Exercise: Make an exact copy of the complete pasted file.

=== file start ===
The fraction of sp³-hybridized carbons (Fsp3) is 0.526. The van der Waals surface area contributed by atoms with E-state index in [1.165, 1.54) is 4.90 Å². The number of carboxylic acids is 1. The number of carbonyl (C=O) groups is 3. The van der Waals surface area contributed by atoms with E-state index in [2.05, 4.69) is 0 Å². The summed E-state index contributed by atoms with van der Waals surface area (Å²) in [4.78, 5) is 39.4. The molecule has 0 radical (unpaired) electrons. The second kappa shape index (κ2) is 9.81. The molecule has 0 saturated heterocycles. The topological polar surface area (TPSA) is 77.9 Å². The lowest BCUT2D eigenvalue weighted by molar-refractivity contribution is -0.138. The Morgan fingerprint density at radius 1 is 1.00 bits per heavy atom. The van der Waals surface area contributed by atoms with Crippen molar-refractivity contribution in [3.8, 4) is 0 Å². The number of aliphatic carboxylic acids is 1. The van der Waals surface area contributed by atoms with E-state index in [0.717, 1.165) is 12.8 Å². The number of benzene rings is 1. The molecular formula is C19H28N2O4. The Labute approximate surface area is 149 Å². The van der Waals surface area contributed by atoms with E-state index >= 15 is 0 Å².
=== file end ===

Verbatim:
The fraction of sp³-hybridized carbons (Fsp3) is 0.526. The van der Waals surface area contributed by atoms with E-state index in [1.165, 1.54) is 4.90 Å². The number of carboxylic acids is 1. The number of carbonyl (C=O) groups is 3. The van der Waals surface area contributed by atoms with E-state index in [2.05, 4.69) is 0 Å². The summed E-state index contributed by atoms with van der Waals surface area (Å²) in [4.78, 5) is 39.4. The molecule has 0 radical (unpaired) electrons. The second kappa shape index (κ2) is 9.81. The molecule has 0 saturated heterocycles. The topological polar surface area (TPSA) is 77.9 Å². The lowest BCUT2D eigenvalue weighted by molar-refractivity contribution is -0.138. The Morgan fingerprint density at radius 1 is 1.00 bits per heavy atom. The van der Waals surface area contributed by atoms with Crippen molar-refractivity contribution in [3.8, 4) is 0 Å². The number of aliphatic carboxylic acids is 1. The van der Waals surface area contributed by atoms with E-state index in [0.717, 1.165) is 12.8 Å². The number of benzene rings is 1. The molecular formula is C19H28N2O4. The Labute approximate surface area is 149 Å². The van der Waals surface area contributed by atoms with E-state index >= 15 is 0 Å².